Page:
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Bellmawr Gloucester Mt. Ephraim News Recent News

Bellmawr Girl Scouts Assist With Operation Yellow Ribbon

Earlier today, Bellmawr Girl Scout Troops 30215 and 30082 in collaboration with Operation Yellow Ribbon of South Jersey, Warrior Watch Riders, the West Deptford and Thorofare Fire Departments participated in a Welcome Home Celebration for Sgt. Jena Clifford and Spc. James Simmermon at the West Deptford Riverwinds Community Center.

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All photos provided. Warrior Watch Riders help to welcome home Sgt. Jena Clifford and Spc. James Simmermon.

The Girl Scouts coordinated efforts with Dave Silver of Operation Yellow Ribbon to plan the Welcome Home Celebration as a surprise for Sgt. Clifford and Spc. Simmermon, who were under the impression that they had been invited to Riverwinds to speak to the Girls Scouts about their military service.

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Dave Silver (far right) of Operation Yellow Ribbon of South Jersey addresses the assembled crowd for the Welcome Home Celebration.

While Sgt. Clifford and Spc. Simmermon were addressing the Girl Scouts, a motorcade pulled in that was led by the West Deptford and Thorofare Fire Departments and included the Warrior Watch Riders and members of Operation Yellow Ribbon. Gloucester County Freeholder Giuseppe (Joe) Chila presented both Sgt. Clifford and Spc. Simmermon with Proclamations honoring them for their service.

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Spc. James Simmermon (left) and Sgt. Jena Clifford (right) speak to the Girl Scouts about their military service.

Girl Scout Olivia Allen, 10, felt it was important to be a part of welcoming the soldiers home. “We were able to learn about what it is like to serve overseas. Also, it was important to thank the soldiers for protecting our country,” she said.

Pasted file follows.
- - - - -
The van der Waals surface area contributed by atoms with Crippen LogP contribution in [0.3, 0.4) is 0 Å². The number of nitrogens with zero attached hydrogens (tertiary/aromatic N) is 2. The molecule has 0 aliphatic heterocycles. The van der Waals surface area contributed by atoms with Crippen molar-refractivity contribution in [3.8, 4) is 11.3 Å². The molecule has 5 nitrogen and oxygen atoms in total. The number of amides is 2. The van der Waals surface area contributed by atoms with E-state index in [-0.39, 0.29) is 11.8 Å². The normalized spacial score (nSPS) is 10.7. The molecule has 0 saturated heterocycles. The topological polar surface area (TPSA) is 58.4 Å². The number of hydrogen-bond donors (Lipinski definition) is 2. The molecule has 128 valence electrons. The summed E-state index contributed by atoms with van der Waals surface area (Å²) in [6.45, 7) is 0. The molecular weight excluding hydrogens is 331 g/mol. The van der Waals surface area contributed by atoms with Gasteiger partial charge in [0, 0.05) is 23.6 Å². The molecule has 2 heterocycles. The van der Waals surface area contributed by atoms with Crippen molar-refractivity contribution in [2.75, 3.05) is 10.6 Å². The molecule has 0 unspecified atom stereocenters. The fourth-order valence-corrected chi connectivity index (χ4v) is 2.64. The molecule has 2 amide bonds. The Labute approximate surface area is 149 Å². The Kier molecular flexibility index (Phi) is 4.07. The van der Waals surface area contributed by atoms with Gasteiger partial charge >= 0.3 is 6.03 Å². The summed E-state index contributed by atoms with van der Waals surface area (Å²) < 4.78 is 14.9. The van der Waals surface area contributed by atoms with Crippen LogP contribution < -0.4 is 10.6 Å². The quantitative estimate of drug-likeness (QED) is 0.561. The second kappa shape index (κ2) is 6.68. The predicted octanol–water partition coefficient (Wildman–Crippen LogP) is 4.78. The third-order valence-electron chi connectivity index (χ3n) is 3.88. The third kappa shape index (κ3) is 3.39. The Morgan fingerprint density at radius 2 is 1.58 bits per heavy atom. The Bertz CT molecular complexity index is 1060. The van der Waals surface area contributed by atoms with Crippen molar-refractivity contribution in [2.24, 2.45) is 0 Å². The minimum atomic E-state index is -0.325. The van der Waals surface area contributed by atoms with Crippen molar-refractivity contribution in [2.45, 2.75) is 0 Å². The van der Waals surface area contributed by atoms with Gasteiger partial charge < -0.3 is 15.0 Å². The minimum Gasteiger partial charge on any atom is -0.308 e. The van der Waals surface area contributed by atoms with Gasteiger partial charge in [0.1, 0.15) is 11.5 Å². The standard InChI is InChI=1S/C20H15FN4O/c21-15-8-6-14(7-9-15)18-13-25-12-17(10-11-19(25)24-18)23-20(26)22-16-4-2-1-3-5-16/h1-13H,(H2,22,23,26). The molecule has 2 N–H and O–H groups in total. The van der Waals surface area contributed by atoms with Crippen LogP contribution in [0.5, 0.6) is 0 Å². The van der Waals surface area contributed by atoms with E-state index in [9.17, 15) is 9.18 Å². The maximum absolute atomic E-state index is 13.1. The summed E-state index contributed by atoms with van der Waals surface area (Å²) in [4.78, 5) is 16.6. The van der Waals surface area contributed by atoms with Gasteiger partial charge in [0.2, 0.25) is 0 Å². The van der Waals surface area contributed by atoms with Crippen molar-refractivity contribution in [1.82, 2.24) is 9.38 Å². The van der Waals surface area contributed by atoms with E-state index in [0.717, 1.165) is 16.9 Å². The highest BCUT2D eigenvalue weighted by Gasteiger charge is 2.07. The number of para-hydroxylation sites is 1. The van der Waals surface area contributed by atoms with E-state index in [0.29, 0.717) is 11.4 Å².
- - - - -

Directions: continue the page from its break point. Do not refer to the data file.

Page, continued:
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Sgt. Jena Clifford (left) and Spc. James Simmermon with the Girl Scout Cookies to be donated to Operation Yellow Ribbon.

The Girl Scouts presented Sgt. Clifford and Spc. Simmermon with thank you cards of appreciation and the troops donated 16 cases of Girl Scout cookies to be included in care packages that will be sent overseas for active duty servicemen and women.

Of the Welcome Home Celebration, Sgt. Clifford posted on Facebook: “Words cannot begin to express how touched I am by this event today. Thank you so much to the men and women of Operation Yellow Ribbon and Warrior Watch Riders, as well as the Fire and Police department. I am truly humbled (once again) by this experience.”

Article updated at 10:45 p.m. to include a quote from Spc. Simmermon: “I was completely shocked! I am grateful to be a part of this awesome event today and also to hear all of those great and awesome words from everyone. It is wonderful to have these organizations and the support for those organizations – for the veterans and their families to know that they will always be there through the best and toughest times of their military career and life. We appreciate everything you guys have done and will do. This will always be a memorable day!”

*Article updated on April 4, 2016 to delete police and add Thorofare Fire Department.

 

 

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Mt. Ephraim News

Mt. Ephraim Students Recognized for Music Participation

 

During the March 14, 2016 Mt. Ephraim Board of Education (BOE) meeting, Principal Mike Hunter recognized students from Mary Bray School and Raymond Kershaw School for their participation in the district’s music programs.

Because March is designated as Music in our Schools Month® or MIOSM®, Mt. Ephraim School District students were honored for their music, band, and choral participation.

Music In Our Schools Month is celebrated annually in March. The purpose of Music In Our Schools Month is to engage music educators, students, and communities from around the country in promoting the benefits of high quality music education programs in schools.

Music In Our Schools Month began in New York in 1973 as a single statewide Advocacy Day. It has since grown to become a month-long celebration of school music.